Rents Rise in NoMa and H Street, Fall on Capitol Hill

by UrbanTurf Staff

Rents Rise in NoMa and H Street, Fall on Capitol Hill: Figure 1
The Apartments at CityCenter

Class A apartment rents in the region fell 0.4 percent in the first quarter of 2014 versus the previous year, according to a report out late last week. But in a few pockets, rents rose even as new product continued to hit the market.

The Delta Associates report analyzing the regional apartment market in the first quarter of 2014 states that rents for Class A apartments in sub-markets including NoMa/H Street (+4.6 percent) and Prince William County (+8.1 percent) increased over the last 12 months. However, in the three jurisdictions of DC, Suburban Maryland and Northern Virginia, rents for new apartments fell, and in some areas the drop was pronounced. For example, in South Arlington, rents fell just over 6 percent, while on Capitol Hill and Capitol Riverfront rents dropped 2.6 percent

From Delta Associates:

Washington apartment market metrics continue to be affected by a rising tide of supply. However, due to record setting absorption, the Class A stabilized vacancy rate improved to 4.5%, down from March 2013 when it stood at 4.9%. The already oversized 36-month development pipeline grew to the highest level we have ever recorded in the Washington region, 40,120 units at March 2014.

Here is a quick snapshot of average rents for Class A apartments in DC area sub-markets, as defined by Delta:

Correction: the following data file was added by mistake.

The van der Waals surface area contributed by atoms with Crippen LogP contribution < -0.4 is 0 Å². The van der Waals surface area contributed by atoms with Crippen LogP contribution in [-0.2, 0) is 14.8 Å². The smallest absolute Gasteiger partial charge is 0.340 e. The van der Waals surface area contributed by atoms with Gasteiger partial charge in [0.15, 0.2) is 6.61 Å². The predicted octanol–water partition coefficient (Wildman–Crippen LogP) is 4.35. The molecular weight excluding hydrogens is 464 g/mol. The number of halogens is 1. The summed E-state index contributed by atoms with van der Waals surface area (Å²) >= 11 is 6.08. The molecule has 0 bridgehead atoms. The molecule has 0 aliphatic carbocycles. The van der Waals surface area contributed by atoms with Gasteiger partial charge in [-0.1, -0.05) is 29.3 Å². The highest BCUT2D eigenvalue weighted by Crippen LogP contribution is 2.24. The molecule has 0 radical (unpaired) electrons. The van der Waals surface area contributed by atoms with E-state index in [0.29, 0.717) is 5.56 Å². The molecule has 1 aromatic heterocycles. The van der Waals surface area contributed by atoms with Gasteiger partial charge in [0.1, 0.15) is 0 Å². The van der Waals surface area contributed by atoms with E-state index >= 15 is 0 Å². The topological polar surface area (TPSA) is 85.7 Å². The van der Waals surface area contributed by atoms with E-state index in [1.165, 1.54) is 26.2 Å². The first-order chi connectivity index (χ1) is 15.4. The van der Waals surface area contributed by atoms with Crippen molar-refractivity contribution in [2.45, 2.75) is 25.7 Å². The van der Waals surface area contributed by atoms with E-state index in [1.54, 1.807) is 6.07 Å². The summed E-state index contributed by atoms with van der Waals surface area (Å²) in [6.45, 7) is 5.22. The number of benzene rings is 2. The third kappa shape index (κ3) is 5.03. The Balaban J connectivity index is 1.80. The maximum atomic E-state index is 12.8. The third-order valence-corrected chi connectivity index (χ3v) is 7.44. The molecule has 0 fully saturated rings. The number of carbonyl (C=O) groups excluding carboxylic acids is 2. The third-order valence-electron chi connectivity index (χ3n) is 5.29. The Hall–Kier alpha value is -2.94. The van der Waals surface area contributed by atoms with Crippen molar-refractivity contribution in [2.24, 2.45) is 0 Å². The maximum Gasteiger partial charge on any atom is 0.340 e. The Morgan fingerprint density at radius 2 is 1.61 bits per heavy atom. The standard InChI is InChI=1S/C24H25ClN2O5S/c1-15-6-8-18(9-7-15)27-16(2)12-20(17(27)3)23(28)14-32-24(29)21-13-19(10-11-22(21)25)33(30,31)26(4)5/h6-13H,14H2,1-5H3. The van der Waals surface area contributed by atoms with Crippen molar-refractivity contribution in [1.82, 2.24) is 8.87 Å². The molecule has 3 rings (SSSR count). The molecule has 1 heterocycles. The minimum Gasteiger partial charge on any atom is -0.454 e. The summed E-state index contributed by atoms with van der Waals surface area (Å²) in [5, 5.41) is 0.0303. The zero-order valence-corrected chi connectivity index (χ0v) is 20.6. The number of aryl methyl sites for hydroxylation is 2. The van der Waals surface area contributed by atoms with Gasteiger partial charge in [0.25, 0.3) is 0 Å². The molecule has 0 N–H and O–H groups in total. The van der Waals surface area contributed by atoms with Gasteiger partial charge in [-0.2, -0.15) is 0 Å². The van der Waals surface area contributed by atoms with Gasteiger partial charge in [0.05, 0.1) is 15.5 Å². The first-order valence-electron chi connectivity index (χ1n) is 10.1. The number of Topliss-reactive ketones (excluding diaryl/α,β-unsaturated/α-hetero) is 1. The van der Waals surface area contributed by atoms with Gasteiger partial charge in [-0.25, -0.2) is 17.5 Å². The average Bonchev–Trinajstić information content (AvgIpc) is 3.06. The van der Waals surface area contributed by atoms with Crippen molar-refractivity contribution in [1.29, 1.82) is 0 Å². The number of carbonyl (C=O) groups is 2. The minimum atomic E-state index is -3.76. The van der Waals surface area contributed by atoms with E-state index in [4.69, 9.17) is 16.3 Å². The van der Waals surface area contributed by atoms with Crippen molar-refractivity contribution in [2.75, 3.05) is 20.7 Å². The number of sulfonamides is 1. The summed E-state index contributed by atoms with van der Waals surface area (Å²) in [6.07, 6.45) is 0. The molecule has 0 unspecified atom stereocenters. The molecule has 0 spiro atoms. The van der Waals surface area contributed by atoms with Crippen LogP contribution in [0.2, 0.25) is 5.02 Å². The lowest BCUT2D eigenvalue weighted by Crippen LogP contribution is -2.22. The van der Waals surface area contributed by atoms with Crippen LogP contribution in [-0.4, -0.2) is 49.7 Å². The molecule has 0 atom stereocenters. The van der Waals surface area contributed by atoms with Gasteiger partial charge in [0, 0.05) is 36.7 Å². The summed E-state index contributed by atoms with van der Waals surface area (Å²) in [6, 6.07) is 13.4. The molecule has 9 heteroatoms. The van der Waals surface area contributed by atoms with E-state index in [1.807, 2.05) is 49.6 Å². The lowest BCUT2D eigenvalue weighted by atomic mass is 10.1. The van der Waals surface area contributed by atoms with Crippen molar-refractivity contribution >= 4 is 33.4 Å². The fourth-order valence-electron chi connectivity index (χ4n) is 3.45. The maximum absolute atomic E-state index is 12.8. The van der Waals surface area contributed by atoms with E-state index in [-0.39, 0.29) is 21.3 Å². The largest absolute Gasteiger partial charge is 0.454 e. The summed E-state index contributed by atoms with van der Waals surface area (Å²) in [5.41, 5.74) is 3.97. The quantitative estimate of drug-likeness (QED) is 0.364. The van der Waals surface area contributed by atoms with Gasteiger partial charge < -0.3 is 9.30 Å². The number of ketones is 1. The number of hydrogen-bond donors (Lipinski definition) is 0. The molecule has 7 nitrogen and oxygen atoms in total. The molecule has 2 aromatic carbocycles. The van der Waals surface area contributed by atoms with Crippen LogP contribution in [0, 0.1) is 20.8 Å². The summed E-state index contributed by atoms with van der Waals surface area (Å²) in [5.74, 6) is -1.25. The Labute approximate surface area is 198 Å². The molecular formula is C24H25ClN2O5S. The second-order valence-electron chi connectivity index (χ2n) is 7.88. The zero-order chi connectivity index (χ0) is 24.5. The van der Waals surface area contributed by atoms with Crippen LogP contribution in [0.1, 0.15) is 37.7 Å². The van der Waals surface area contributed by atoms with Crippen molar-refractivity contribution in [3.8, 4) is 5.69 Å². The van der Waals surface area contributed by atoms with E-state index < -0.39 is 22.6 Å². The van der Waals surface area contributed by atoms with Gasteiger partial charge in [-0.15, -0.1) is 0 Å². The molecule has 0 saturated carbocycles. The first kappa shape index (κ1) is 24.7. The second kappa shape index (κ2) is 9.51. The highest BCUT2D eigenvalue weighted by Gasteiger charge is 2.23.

• Central (Penn Quarter, Logan Circle, Dupont Circle, etc.): $2,812 a month
  • Upper Northwest: $2,654 a month
  • Columbia Heights/Shaw: $2,599 a month
  • NoMa/H Street: $2,358 a month
  • Capitol Riverfront: $2,222 a month
  • Rosslyn-Ballston Corridor: $2,382 a month
  • South Arlington: $2,066 a month
  • Bethesda: $2,574 a month

Note: The rents are an average of studios, one and two-bedroom rental rates at new buildings in the DC area.

The report released last week looked at Class A apartment projects. Later this week, UrbanTurf will take a closer look at the state of the Class B market.


  • Class A apartments are typically large buildings built after 1991, with full amenity packages. Class B buildings are generally older buildings that have been renovated and/or have more limited amenity packages.

See other articles related to: renting in dc, rental incentives, delta associates

This article originally published at http://dc.urbanturf.com/articles/blog/rents_rise_in_noma_h_street_fall_on_the_hill/8322


  1. Alex said at 8:26 pm on Monday April 7, 2014:
    For your Class A apartment definition - Is 1991 significant because that is when Fair Housing went into effect, or it just because it is newer?
  1. The Editors said at 8:34 pm on Monday April 7, 2014:
    Alex, The Class A definition comes from the Delta report. We will check and find out if its significance relates to Fair Housing. The Editors
  1. jeffrey said at 9:25 pm on Monday April 7, 2014:
    Some more details on the unit type rents would be great. That is a lot of new inventory, should result in some incentives and pressure on rents.
  1. APtHunter said at 2:55 pm on Tuesday April 8, 2014:
    my sense is that no one is cutting nominal rents, but one month free incentives are becoming more common again - and I even saw an add for a building with a one and a half month free incentive. Its definitely worth it to ask, if they don't advertise it.

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